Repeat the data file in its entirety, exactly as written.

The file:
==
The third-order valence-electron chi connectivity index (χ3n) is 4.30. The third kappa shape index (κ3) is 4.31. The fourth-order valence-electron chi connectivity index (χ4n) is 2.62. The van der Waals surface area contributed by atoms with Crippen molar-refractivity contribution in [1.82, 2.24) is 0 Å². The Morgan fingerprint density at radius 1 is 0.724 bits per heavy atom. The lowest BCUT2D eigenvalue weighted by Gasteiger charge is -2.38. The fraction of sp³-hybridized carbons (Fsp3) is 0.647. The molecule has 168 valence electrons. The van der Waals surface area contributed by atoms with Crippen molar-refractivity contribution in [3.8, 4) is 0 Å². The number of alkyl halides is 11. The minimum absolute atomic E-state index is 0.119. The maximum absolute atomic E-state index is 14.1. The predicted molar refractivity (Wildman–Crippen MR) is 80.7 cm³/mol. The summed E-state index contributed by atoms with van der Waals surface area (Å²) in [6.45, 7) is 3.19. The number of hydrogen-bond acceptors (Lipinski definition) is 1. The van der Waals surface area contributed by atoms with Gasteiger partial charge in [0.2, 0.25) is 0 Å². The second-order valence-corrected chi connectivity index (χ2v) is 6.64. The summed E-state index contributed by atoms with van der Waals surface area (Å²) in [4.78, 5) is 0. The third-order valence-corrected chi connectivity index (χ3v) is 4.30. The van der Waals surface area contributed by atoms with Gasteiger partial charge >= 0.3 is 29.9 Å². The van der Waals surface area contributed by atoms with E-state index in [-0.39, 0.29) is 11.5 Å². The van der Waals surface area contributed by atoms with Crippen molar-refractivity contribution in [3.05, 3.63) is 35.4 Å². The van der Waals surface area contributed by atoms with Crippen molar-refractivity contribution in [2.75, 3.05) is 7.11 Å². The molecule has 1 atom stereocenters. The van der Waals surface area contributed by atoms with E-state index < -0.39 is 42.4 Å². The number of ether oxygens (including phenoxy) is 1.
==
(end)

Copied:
The third-order valence-electron chi connectivity index (χ3n) is 4.30. The third kappa shape index (κ3) is 4.31. The fourth-order valence-electron chi connectivity index (χ4n) is 2.62. The van der Waals surface area contributed by atoms with Crippen molar-refractivity contribution in [1.82, 2.24) is 0 Å². The Morgan fingerprint density at radius 1 is 0.724 bits per heavy atom. The lowest BCUT2D eigenvalue weighted by Gasteiger charge is -2.38. The fraction of sp³-hybridized carbons (Fsp3) is 0.647. The molecule has 168 valence electrons. The van der Waals surface area contributed by atoms with Crippen molar-refractivity contribution in [3.8, 4) is 0 Å². The number of alkyl halides is 11. The minimum absolute atomic E-state index is 0.119. The maximum absolute atomic E-state index is 14.1. The predicted molar refractivity (Wildman–Crippen MR) is 80.7 cm³/mol. The summed E-state index contributed by atoms with van der Waals surface area (Å²) in [6.45, 7) is 3.19. The number of hydrogen-bond acceptors (Lipinski definition) is 1. The van der Waals surface area contributed by atoms with Gasteiger partial charge in [0.2, 0.25) is 0 Å². The second-order valence-corrected chi connectivity index (χ2v) is 6.64. The summed E-state index contributed by atoms with van der Waals surface area (Å²) in [4.78, 5) is 0. The third-order valence-corrected chi connectivity index (χ3v) is 4.30. The van der Waals surface area contributed by atoms with Gasteiger partial charge >= 0.3 is 29.9 Å². The van der Waals surface area contributed by atoms with E-state index in [-0.39, 0.29) is 11.5 Å². The van der Waals surface area contributed by atoms with Crippen molar-refractivity contribution in [3.05, 3.63) is 35.4 Å². The van der Waals surface area contributed by atoms with Crippen molar-refractivity contribution in [2.75, 3.05) is 7.11 Å². The molecule has 1 atom stereocenters. The van der Waals surface area contributed by atoms with E-state index < -0.39 is 42.4 Å². The number of ether oxygens (including phenoxy) is 1.